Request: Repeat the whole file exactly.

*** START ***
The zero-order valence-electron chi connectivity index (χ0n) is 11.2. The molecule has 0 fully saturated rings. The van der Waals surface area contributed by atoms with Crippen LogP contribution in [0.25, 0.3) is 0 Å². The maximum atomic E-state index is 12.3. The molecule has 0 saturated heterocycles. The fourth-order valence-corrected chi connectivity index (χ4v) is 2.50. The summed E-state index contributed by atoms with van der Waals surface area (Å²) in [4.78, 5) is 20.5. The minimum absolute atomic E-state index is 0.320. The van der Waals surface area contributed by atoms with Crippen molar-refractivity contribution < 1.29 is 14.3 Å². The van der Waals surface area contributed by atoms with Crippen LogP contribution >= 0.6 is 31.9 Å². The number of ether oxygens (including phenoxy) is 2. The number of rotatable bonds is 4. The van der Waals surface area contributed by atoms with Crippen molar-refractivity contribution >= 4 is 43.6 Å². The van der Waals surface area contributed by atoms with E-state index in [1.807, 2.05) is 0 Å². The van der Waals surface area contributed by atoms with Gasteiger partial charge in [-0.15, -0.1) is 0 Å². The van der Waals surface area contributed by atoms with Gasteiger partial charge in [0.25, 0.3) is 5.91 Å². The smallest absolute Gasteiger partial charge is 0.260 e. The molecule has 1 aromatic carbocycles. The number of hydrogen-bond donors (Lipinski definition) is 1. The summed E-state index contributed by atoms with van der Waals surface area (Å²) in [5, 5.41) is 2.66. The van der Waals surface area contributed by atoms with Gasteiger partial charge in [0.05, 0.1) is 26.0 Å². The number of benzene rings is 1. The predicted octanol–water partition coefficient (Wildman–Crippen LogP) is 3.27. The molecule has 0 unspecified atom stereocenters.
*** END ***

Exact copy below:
The zero-order valence-electron chi connectivity index (χ0n) is 11.2. The molecule has 0 fully saturated rings. The van der Waals surface area contributed by atoms with Crippen LogP contribution in [0.25, 0.3) is 0 Å². The maximum atomic E-state index is 12.3. The molecule has 0 saturated heterocycles. The fourth-order valence-corrected chi connectivity index (χ4v) is 2.50. The summed E-state index contributed by atoms with van der Waals surface area (Å²) in [4.78, 5) is 20.5. The minimum absolute atomic E-state index is 0.320. The van der Waals surface area contributed by atoms with Crippen molar-refractivity contribution < 1.29 is 14.3 Å². The van der Waals surface area contributed by atoms with Crippen LogP contribution >= 0.6 is 31.9 Å². The number of ether oxygens (including phenoxy) is 2. The number of rotatable bonds is 4. The van der Waals surface area contributed by atoms with Crippen molar-refractivity contribution >= 4 is 43.6 Å². The van der Waals surface area contributed by atoms with E-state index in [1.807, 2.05) is 0 Å². The van der Waals surface area contributed by atoms with Gasteiger partial charge in [-0.15, -0.1) is 0 Å². The van der Waals surface area contributed by atoms with Gasteiger partial charge in [0.25, 0.3) is 5.91 Å². The smallest absolute Gasteiger partial charge is 0.260 e. The molecule has 1 aromatic carbocycles. The number of hydrogen-bond donors (Lipinski definition) is 1. The summed E-state index contributed by atoms with van der Waals surface area (Å²) in [5, 5.41) is 2.66. The van der Waals surface area contributed by atoms with Gasteiger partial charge in [0.05, 0.1) is 26.0 Å². The number of benzene rings is 1. The predicted octanol–water partition coefficient (Wildman–Crippen LogP) is 3.27. The molecule has 0 unspecified atom stereocenters.